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    I can confirm what David has found. An application I wrote is
    being used by a customer in Canada. He sent me an AAF
    file which encountered this very same problem during an
    import. It seems as though there is an unreasonably small
    limit somewhere in the structured storage system.

    The file I was sent contained over 13 thousand (yes,
    THOUSAND) mobs - and that was only one half of the full
    edited programme! The "insufficient memory" problem
    cropped up at around 1600 mobs. In other words, only 20%
    of the file could be processed before it fell over.

    If there isn't an immediate fix available, does anyone know of
    a workaround?

     
  • John Emmas
    John Emmas
    2003-05-11

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    In my earlier comment I remarked about a file which someone
    sent me containing over 13,000 mobs. Needless to say, I
    didn't count them. I was going by the InfoDumper printout.
    However, I've just posted a bug re InfoDumper which is
    causing totals to be displayed as hexadecimal figures when
    in fact they're plain old decimal.

    This means that the file actually contained about 3,000 mobs -
    not 13,000 which in turn, means that roughly 50% of the
    mobs were processed before the structured storage problem
    caused everything to fall over. That's better I suppose but still
    not really acceptable.

     
  • David Mansergh
    David Mansergh
    2003-05-19

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    At the AAF engineering meetings in New York, Tim Bingham
    suggested that it would be worth checking if this problem
    could be avoided by using ‘eager’ rather than ‘lazy’ loading.
    This can be specified as a mode flag in
    AAFFileOpenExistingRead(). I modified infodumper to specify
    AAF_FILE_MODE_EAGER_LOADING but this caused the
    following error: AAFRESULT_NOT_IN_CURRENT_VERSION.
    The code in ImplAAFFile::OpenExistingRead() has the
    following comment:

    // Save the mode flags for now. They are not currently
    (2/4/1999) used by the OM to open the doc file. Why do we
    return an error if modeFlags != 0? Answer: because none of
    them are implemented yet.

    However, OMFile::openExistingRead()
    allows ‘OMFile::eagerLoad’ to be specified. When a new
    version of AAFCOAPI.dll is built with this mode set in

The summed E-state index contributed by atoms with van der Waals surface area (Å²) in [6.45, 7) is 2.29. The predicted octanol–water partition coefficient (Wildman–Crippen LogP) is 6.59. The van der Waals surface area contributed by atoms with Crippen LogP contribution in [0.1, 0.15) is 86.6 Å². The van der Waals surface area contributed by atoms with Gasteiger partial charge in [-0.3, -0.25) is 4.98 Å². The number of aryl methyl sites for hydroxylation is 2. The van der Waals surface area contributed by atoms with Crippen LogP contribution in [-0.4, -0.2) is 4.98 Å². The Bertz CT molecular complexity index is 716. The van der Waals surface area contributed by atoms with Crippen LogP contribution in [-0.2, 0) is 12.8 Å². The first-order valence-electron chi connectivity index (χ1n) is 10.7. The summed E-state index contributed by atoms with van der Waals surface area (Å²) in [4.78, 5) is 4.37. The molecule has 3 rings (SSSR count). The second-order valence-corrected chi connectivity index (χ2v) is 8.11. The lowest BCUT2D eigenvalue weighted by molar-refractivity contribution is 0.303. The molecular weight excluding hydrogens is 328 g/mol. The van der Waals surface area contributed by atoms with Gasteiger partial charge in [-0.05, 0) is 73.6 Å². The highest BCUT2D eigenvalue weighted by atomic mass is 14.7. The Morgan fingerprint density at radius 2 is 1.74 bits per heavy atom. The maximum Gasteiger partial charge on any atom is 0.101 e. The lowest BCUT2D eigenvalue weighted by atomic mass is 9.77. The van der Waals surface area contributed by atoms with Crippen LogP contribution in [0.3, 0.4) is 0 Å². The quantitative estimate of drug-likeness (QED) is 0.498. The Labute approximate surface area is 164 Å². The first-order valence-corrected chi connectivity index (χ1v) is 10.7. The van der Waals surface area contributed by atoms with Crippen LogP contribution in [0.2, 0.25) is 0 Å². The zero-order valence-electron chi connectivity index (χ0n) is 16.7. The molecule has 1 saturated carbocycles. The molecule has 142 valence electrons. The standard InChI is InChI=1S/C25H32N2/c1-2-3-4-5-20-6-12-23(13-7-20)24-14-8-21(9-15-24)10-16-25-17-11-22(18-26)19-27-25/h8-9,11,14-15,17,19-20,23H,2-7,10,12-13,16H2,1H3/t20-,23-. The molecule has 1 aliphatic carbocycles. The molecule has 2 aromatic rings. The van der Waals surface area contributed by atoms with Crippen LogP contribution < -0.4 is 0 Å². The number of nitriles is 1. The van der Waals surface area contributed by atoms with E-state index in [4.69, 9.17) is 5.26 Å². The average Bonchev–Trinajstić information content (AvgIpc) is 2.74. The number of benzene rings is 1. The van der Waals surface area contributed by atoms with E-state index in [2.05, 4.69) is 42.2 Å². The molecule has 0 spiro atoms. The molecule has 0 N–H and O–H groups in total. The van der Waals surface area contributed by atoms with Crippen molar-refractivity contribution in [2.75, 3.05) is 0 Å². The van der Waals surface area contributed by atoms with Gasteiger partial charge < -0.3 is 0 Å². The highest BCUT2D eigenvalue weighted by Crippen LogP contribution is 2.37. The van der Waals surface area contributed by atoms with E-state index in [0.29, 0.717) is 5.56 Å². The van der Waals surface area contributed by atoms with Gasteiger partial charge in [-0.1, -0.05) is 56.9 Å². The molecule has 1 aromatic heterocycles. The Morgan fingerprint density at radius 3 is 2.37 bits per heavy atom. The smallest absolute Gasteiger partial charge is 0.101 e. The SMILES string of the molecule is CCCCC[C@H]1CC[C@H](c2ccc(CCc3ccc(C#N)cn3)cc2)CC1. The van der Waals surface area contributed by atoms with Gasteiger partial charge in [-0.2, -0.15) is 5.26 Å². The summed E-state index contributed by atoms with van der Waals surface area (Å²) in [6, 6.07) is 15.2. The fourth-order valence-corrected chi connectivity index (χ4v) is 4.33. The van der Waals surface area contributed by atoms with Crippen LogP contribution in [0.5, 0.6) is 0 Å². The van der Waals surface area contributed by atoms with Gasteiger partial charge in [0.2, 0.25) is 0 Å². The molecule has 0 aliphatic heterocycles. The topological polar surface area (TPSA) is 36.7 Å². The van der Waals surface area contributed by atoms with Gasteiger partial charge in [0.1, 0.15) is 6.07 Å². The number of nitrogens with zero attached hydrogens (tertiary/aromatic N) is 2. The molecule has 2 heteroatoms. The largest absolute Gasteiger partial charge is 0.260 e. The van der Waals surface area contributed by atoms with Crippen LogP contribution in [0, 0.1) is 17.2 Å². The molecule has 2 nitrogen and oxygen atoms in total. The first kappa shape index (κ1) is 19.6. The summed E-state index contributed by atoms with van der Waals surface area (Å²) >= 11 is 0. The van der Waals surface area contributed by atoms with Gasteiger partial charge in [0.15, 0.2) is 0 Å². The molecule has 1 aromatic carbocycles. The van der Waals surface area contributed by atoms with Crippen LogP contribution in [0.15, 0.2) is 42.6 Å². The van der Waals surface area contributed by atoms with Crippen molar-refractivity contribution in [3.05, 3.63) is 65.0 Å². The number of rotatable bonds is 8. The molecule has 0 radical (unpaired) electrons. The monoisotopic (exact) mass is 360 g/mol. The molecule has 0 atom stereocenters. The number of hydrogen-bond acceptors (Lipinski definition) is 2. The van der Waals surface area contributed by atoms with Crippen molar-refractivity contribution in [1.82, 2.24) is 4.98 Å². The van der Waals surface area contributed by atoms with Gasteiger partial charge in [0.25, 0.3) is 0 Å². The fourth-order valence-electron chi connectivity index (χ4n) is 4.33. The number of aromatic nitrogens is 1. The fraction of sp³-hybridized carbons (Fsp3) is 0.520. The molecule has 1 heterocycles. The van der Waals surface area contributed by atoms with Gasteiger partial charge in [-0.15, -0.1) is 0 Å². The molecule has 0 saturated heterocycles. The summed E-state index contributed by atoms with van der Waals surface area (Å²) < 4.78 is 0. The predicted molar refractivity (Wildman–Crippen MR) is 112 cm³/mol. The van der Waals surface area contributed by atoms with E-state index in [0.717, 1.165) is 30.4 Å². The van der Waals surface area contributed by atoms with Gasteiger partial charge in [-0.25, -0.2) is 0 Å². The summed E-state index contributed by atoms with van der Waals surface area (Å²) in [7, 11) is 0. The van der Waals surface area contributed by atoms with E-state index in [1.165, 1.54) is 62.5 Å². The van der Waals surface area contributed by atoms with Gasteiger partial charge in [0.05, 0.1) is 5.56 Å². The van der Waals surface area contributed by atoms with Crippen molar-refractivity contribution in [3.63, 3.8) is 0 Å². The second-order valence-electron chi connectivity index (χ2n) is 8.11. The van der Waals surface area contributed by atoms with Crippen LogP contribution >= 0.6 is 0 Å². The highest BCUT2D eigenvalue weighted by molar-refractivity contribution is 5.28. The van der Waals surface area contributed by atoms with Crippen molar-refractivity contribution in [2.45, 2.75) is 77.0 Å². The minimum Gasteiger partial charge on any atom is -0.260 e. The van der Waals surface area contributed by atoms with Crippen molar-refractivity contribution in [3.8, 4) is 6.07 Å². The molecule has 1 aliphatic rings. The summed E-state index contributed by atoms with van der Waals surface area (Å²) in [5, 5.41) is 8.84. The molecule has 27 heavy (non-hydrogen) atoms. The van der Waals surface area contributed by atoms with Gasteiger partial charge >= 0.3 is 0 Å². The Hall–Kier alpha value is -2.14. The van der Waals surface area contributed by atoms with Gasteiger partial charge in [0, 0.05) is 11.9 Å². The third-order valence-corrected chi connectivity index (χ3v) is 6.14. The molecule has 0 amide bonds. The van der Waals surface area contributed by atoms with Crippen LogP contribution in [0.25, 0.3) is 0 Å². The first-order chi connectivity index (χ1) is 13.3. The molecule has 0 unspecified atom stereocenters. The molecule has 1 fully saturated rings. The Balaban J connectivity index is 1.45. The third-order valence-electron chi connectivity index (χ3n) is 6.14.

ImplAAFFile::OpenExistingRead(), infodumper can
    successfully dump the problematic files. Hurray!

    Since this problem typically occurs in large AAF files, I
    assume that eagerly loading these files is significantly less
    than optimal. i.e. this is not the correct solution to the
    problem. One small step for man, one giant leap for mankind?

     
  • Logged In: YES
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    I found what on Win2k is impossible to create aaf files larger
    2G - problem is in OMMSSStoredObject::createFile() and
    OMMSSStoredObject::openFile() realisation. They use Win9x
    compatible call to StgCreateDocfile() and StgOpenStorage().
    After changing them to Win2K compatible calls
    StgCreateStorageEx() and StgOpenStorageEx() with set up
    sector size to 4096 the problem was fixed. But, in Standart
    codecs source code (CAAFCDCICodec.cpp etc) you must
    comment lines like
    if ( offset + buflen > (aafPosition_t)
    2*1024*1024*1024-1 ) {
    return AAFRESULT_EOF;
    }
    I think - more right way to do this using autodetect of OS
    (9x/Win2k/XP) and use appropriative calls.

    VVS

     
  • Jim Trainor
    Jim Trainor
    2003-08-19

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    StgCreateStorageEx and StgOpenStorageEx are not
    supported by the reference structured storage implementation
    currently used on UNIX platforms.

    The currently "sanctioned" method is to create AAF files that
    reference essence data in excess of 2GB is to create a
    sequence of source clip objects. Each source clip represents
    a chunk of essence that is less than 2GB in size.

    This is done using the IAAFMasterMob::CreateEssence(),
    writing the essence data until the codec returns EOF, then
    call IAAFMasterMobEx::ExtenEssence() and continue writing